Overall, one can say that Shakhtar don’t have a short-term oriented time horizon by signing players but know that players might need a few seasons to settle in and show their full potential. What’s striking is the fact that, even though it’s only an intermediate step to a top European club, players stay for almost five years at the club on average. They usually leave in their mid-20s, entering their peak.
Return on Invest
I indicated it in the introduction: Shakhtar have successfully gamed the transfer market, and player trading is a big part of their business model. It helps them to grow their revenues beyond what can be expected from sponsorships, broadcasting, and, more generally, the economy that they are based in. This is reflected in statistics about their profits with Brazilian talents. There are a couple of players, who stand out, which all of us know very well.
With these five players alone, Shakhtar generated revenues of €214 Mio and a profit of €163.2 Mio.This corresponds almost to the total investment of around €180 Mio in 23 players from the Brazilian league. Ten of them are currently still playing at the club with a total market value of €43.1 Mio and might, therefore, generate further revenues in the future.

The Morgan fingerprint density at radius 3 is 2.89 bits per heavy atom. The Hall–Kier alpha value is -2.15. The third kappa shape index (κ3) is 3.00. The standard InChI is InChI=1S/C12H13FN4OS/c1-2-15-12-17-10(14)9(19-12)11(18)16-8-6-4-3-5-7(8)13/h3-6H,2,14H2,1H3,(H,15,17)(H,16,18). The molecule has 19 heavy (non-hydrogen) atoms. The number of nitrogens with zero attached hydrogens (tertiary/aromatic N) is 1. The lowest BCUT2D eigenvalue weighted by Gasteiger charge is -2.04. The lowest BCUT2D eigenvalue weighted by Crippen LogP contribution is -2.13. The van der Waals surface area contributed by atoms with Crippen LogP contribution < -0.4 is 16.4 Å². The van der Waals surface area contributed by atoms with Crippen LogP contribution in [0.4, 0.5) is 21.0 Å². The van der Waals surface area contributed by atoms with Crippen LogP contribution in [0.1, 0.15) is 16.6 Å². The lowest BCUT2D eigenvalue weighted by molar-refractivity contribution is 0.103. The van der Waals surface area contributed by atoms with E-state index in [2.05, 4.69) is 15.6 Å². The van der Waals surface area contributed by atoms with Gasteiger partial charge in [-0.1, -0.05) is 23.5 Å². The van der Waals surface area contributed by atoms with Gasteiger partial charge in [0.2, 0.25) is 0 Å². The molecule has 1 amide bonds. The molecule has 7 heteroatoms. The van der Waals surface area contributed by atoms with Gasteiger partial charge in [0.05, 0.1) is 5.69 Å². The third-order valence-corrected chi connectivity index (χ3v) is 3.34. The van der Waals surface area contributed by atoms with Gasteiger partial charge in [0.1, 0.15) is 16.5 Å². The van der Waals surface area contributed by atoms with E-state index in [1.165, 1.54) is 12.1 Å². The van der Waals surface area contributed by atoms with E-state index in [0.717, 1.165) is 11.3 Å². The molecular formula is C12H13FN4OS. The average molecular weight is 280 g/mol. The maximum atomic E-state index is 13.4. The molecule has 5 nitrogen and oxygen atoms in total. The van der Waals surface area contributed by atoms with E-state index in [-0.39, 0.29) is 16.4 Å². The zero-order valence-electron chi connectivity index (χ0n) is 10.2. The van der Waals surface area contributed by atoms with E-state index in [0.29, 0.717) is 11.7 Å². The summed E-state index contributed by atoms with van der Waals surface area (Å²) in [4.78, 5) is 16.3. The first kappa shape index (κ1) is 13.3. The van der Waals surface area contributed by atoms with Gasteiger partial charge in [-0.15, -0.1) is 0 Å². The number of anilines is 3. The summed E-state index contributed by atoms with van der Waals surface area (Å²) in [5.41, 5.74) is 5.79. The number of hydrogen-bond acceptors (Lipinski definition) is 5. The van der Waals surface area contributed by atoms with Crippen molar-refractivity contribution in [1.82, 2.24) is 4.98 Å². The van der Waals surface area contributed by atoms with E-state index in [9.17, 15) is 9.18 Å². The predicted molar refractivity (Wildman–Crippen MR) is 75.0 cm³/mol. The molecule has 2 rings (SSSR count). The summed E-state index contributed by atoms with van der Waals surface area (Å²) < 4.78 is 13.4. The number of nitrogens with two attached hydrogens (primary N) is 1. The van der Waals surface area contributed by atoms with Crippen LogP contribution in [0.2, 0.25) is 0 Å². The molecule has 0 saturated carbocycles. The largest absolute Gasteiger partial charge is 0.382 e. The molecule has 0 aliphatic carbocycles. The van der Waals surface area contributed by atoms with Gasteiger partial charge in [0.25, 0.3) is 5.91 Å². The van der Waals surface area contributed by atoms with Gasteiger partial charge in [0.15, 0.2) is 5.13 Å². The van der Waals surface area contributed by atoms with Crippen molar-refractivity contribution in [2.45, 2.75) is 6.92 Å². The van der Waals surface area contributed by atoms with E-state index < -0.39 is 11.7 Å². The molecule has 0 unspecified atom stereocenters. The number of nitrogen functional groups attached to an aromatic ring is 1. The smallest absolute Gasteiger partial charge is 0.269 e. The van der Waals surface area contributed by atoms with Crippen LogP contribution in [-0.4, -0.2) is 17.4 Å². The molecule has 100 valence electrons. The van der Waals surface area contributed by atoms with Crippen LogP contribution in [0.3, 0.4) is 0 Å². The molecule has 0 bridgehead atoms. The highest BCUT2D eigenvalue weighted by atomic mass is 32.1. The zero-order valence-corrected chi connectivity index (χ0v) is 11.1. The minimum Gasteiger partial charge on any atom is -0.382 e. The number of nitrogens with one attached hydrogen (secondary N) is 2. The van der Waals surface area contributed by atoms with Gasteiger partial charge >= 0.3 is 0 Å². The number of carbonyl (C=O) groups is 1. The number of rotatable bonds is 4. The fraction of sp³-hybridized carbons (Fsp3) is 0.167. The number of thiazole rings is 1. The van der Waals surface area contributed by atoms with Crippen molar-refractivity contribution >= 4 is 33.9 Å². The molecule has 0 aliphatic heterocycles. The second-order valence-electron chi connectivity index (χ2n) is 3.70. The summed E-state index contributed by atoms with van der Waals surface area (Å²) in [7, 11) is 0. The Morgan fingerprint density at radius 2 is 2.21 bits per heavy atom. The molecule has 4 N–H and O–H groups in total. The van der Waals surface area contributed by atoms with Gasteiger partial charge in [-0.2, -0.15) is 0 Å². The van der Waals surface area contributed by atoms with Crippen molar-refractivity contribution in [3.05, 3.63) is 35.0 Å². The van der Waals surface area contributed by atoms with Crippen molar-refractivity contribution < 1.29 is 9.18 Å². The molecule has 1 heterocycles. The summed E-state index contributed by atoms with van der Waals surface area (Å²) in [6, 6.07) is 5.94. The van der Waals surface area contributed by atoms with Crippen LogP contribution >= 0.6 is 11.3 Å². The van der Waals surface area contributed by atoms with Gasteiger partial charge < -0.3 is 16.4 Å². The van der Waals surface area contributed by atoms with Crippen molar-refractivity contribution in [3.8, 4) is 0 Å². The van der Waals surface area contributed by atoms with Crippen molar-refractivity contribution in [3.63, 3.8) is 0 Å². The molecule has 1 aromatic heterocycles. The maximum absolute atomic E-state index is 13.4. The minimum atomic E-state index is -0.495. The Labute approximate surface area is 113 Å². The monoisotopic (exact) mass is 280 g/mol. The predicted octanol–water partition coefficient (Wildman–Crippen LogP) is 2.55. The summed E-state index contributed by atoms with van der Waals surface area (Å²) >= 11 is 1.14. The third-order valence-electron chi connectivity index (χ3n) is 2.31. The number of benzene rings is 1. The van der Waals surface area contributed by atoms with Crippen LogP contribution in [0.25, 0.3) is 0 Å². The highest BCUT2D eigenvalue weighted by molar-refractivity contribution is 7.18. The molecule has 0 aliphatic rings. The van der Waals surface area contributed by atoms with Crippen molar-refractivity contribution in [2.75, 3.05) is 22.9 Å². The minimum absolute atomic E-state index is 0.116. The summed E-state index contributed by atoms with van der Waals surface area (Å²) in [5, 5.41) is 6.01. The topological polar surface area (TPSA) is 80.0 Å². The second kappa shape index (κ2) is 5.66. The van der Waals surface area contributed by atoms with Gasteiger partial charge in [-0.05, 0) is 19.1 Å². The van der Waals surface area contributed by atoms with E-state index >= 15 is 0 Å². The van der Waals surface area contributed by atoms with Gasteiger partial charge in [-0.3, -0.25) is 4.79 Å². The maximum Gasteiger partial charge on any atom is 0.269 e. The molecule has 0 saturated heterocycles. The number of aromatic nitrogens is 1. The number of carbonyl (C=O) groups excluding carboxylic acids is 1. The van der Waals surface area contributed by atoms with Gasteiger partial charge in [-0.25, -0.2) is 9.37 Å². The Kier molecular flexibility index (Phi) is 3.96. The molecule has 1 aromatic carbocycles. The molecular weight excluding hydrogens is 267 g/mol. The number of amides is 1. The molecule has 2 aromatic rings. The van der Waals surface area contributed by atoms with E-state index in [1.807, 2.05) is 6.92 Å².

Based on our previous classification, we’ve seen that Shakhtar inevitably makes some transfers that do not bring the expected success. That said, the losses are easily compensated by the big profits they made with other players. In fact, the biggest losses came from players running out of contract, who have made an impact while they were at the club.
Part of Shakhtar’s strategy is also paying transfer fees over the market rates for players. Transfermarkt only had a market value for 15 of their 23 recruitments from the Brazilian league. Based on these transfers they overpaid them by 83%. However, it is important to stress that they have been right to do so in many cases as players made up for this overpayment quickly. For example, Fernandinho only had a market value of €0.5 Mio when Shakhtar bought him for €7.8 Mio.
The influence of the war
There is a lot of randomness in football and the world in general. Sometimes, it is just bad luck, which jeopardises your whole business model. This is what happened to Shakhtar Donetsk when the Russian military intervention in Ukraine started in 2014, and things drastically changed in many perspectives.
They were not able anymore to play their home games in their own Donbass Arena and had to bear significant financial losses. In light of the crisis and the deficit by playing in Lviv (now Kyiv), it became difficult to attract new talents and led to players being keen on leaving the club. A group of players even refused to return to Donetsk in summer 2014 and were eventually sold in summer 2015. This explains the enormous increase in revenue that year.